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Effect of Ethanol and Ultrasound Pretreatments on Pineapple Convective Drying

Lívia Dias Campêlo de Freitasorcid tiny, Shirley Clyde Rupert Brandãoorcid tiny, João Henrique Fernandes da Silvaorcid tiny, Otidene Rossiter Sá da Rochaorcid tiny and Patrícia Moreira Azoubel*orcid tiny

Federal University of Pernambuco, Department of Chemical Engineering, Av. Prof. Arthur de Sá, s/n, Cidade Universitária, Recife-PE, 50740-521, Brazil


Article history:

Received: 9 November 2020

Accepted: 19 May 2021

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Key words:

ascorbic acid, carotenoids, convective drying, product colour, ethanol, ultrasound


Research background. Drying represents a viable unit operation for the preservation of food. Convective drying is the most used method for plant materials. However, it can result in negative changes in food nutrient composition, and other quality parameters, besides having high energy consumption. Pretreatments can represent an alternative to minimise these negative aspects of dried materials. This work aims to evaluate the use of ethanol and ultrasound before pineapple convective drying and its effect on the product´s colour, water activity, ascorbic acid and total carotenoid contents.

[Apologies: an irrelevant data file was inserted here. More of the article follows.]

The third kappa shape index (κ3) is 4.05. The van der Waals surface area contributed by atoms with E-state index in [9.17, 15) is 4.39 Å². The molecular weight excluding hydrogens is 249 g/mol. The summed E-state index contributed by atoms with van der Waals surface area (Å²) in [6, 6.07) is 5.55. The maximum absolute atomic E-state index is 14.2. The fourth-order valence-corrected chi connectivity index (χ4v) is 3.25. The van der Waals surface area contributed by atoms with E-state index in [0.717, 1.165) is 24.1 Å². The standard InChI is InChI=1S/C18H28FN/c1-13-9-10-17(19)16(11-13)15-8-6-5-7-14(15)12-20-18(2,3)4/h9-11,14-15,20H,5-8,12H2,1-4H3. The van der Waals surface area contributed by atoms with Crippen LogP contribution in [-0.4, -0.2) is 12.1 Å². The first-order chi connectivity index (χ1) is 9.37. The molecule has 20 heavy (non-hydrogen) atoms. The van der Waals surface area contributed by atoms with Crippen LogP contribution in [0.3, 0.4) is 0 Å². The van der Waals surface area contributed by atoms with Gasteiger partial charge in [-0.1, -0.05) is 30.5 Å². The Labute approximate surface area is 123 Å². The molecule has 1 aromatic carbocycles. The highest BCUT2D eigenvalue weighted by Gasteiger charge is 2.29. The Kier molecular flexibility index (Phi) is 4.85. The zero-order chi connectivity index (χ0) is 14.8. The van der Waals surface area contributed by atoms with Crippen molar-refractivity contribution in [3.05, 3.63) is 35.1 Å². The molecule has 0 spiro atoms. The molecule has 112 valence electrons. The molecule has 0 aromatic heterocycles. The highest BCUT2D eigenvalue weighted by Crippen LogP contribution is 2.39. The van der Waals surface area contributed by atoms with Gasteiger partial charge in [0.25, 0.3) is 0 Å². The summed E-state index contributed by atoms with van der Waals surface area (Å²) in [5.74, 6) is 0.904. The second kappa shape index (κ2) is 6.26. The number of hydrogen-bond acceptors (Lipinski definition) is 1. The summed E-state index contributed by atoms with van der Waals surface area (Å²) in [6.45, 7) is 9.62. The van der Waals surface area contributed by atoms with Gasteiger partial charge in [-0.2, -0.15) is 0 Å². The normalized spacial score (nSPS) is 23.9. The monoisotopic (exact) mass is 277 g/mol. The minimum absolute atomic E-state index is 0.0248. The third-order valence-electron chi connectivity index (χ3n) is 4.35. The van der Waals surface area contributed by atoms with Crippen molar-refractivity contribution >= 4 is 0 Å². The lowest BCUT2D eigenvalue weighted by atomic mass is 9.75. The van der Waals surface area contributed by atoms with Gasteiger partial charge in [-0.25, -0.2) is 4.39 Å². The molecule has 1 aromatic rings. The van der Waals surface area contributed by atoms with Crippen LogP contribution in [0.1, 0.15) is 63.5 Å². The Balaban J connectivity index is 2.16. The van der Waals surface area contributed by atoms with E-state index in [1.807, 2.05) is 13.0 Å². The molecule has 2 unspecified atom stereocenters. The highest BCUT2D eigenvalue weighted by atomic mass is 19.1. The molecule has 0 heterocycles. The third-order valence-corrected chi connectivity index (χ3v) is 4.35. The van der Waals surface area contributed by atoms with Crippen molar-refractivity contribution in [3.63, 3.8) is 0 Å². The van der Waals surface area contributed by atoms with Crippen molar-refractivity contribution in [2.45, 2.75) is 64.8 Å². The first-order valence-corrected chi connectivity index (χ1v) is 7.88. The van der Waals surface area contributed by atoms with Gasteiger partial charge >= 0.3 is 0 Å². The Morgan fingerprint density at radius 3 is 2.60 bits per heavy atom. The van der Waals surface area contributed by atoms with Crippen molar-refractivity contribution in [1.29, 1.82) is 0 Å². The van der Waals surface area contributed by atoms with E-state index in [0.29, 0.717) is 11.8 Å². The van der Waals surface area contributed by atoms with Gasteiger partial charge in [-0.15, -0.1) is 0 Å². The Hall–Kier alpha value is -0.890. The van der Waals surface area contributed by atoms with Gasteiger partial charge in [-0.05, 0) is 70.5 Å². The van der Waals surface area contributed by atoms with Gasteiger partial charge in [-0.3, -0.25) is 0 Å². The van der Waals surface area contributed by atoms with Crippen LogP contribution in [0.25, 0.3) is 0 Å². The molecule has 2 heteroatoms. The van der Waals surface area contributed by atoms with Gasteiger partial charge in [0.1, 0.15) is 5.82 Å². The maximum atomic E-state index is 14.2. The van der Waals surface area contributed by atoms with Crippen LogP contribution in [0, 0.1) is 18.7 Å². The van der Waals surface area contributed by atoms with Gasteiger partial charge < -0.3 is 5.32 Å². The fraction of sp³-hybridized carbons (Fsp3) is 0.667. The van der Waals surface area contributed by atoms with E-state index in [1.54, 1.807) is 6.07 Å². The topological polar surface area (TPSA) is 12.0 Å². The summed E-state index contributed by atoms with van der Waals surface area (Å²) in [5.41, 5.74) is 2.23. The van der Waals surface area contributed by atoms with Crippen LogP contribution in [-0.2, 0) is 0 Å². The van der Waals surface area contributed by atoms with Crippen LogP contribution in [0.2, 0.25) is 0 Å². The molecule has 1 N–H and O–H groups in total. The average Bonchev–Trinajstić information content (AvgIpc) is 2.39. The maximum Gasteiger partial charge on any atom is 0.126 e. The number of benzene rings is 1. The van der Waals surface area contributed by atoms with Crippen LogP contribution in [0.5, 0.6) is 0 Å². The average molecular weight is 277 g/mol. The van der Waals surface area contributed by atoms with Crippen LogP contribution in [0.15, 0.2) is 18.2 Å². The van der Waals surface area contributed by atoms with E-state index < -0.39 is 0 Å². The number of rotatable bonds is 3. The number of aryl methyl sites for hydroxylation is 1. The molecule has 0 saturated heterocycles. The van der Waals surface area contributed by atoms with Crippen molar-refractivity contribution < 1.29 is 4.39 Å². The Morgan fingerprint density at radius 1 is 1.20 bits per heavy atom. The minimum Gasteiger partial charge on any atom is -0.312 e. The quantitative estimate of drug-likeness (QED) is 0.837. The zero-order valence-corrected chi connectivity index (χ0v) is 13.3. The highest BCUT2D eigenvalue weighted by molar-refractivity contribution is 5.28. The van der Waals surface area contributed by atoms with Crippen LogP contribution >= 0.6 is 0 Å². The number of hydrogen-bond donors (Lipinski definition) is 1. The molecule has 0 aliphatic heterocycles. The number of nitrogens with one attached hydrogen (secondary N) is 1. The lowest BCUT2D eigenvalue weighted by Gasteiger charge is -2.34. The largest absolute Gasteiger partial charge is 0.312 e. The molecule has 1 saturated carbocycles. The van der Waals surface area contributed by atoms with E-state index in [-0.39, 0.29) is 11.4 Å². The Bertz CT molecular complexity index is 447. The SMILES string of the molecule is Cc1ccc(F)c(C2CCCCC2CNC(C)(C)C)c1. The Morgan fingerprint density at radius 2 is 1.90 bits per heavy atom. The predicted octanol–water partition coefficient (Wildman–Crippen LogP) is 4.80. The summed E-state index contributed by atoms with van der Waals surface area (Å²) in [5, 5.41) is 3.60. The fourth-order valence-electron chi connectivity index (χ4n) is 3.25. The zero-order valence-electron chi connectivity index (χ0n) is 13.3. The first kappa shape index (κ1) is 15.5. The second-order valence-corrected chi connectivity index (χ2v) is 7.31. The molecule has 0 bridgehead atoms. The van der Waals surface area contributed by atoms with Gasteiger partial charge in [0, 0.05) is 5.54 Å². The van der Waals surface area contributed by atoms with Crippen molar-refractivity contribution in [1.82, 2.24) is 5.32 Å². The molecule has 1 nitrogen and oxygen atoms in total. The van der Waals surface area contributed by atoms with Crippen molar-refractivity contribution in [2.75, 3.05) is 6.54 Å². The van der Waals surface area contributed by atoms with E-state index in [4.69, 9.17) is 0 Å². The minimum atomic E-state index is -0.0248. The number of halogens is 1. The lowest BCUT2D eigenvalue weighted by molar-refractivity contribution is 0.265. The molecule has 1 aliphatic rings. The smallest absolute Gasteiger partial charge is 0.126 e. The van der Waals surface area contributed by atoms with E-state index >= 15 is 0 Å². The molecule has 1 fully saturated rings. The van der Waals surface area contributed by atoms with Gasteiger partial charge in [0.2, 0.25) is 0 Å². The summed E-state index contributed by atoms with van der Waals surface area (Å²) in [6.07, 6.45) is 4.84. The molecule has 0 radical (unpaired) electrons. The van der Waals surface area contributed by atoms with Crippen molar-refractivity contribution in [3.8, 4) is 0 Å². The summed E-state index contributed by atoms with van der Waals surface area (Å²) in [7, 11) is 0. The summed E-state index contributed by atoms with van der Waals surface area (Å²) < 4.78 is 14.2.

Experimental approach. For the pretreatment step, fruit samples were immersed in ethanol solutions of different volume fractions, and experiments were carried out for 10 min with and without using ultrasound (25 kHz). Fruit samples were dried at 60 °C. A control group (without the pretreatment step) was also dried in the same condition. Semi-theoretical models were used for drying data fitting, and the diffusional model was used to describe the moisture transfer and calculate the effective diffusivity. Water activity, ascorbic acid, total carotenoids and colour analyses were performed. 

Results and conclusions. The combination of ethanol and ultrasound as a pretreatment reduced the drying time of pineapple. Higher effective moisture diffusivities were obtained when ethanol and ultrasound were performed before drying. The two-term exponential model presented the best fit for drying experimental data. The dried samples had a darker colour than the fresh sample. The pretreatment with ethanol resulted in increased retention of the studied bioactive components. The satisfactory results of this study represent an improvement in the drying process.

Novelty and scientific contribution. Ultrasound and ethanol as a pretreatment to convective drying are promising. However, each food matrix has a typical structure and composition. Therefore, the application of the pretreatment in other products or using other conditions is still necessary to deeply understand and explain their effect on the process and the quality of dried products. 

*Corresponding author: +558121268583

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